A new study into Berlin’s art scene has highlighted the various difficulties artists face while trying to sustain a career in the city, with women facing the biggest barriers, including a significant gender pay gap and regularly experiencing sexual harassment.

The Study on the Situation of Artists in Berlin and the Gender Gap, which was produced by the Institute for Strategy Development (IFSE) in cooperation with the Professional Association of Visual Artists Berlin, showed that a third of women reported experiencing sexual harassment in a professional context, in comparison to 9% of men. One respondent even said: “Sexism is sadly the order of the day.”

The survey of 1,745 Berlin-based artists also found that the gender pay gap in the city is a whopping 28%, with men earning on average €11,662 a year from artistic work, while women earn €8,390 per year. The IFSE described it as ‘a hidden scandal’, with the figure ‘way above the 21% average in the arts world’.

Regardless of gender, the low levels of income mean that only 24% of men and 19% of women are able to cover their living costs through their art. Due to these low figures, most of Berlin’s artists rely on other sources for income, with 80% admitting that their artistic work is a ‘loss business’.

Another key area of concern for artists in the city is the lack of pension provision. 90% said they expected to face poverty in old age, with more than half expecting a pension of just €280 a month or less.

Elsewhere, again female artists face the biggest barriers to their practice. Despite there being a much higher number of female art graduates, there are a lot fewer shows by women artists than by men. This is illustrated by less than 30% of the solo exhibitions between 2007 to 2014 at Berlin’s Hamburger Bahnhof and Berlinische Galerie being by women.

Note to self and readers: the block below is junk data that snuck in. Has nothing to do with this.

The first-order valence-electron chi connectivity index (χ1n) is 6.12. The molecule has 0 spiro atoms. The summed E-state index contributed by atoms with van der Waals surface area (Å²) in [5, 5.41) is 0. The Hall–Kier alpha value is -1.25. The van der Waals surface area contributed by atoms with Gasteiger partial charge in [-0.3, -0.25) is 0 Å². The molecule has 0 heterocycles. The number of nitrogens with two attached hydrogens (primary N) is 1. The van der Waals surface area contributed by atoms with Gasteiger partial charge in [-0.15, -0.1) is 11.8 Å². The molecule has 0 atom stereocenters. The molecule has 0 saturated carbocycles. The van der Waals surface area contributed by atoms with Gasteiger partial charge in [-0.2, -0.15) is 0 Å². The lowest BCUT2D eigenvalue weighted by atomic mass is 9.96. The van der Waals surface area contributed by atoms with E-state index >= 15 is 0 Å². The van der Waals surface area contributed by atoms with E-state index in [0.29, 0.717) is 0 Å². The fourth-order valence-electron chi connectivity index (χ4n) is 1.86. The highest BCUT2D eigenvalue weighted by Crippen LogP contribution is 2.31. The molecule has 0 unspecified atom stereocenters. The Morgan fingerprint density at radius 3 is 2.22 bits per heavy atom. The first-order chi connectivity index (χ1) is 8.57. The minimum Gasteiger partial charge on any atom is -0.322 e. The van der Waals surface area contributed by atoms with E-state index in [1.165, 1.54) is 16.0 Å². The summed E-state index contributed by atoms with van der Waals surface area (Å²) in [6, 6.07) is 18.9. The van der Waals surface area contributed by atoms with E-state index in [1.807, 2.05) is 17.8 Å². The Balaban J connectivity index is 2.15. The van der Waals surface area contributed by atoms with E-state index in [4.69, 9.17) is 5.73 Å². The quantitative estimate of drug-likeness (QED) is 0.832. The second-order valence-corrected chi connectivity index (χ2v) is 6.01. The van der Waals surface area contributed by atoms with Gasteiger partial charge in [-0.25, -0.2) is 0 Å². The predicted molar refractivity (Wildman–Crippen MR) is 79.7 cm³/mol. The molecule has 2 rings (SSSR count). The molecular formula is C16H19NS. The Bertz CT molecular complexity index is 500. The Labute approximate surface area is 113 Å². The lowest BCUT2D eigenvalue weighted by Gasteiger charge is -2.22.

The average number of solo exhibitions in more recent years is 22% higher for men than for women, and at this year’s Gallery Weekend Berlin, male artists were also heavily overrepresented.

Seven in ten female artists also told the researchers that they experience disadvantages at work due to their familial situation, compared to just 25% of men. Nine in ten female artists also end up caring for a child if a couple separate, which is in line with the national average.

Other areas explored by the survey include the reasons why artists move to Berlin in the first place, with 80% of respondents saying that affordable rents are the most important factor. However, rental prices are rising disproportionately compared to low incomes.

It also revealed how much artists are paying for studio spaces in the city, with the current monthly average around €400. This is a 23% increase on the figure from 2011, which was €320. This rent increase corresponds to the national German average, although the value is below the general trend in Berlin’s rental market.

The study’s author and IFSE founding director Hergen Wöbken said it is time to overcome the overall precarious situation of artists, particularly in old age. He commented: “Most of the numbers were expected, but I was alarmed by how low the pension expectancy of the artists actually is. Equally frightening are the experiences described by female artists regarding sexualized abuse of power.”

Wöbken added that he hopes the findings will help to inform Berlin’s policy-making and spark a debate over new forms of participation in Berlin cultural policy. He said: “Berlin is the world’s most important production location for contemporary art after New York. The city must emphasize this cultural and economic factor more than in the past.”

Read the full report The Study on the Situation of Artists in Berlin and the Gender Gap on a-n Research

1. The Study on the Situation of Artists in Berlin and the Gender Gap
2. Berlin’s Mitte district from the Berlin television tower. Photo: Chris Sharratt

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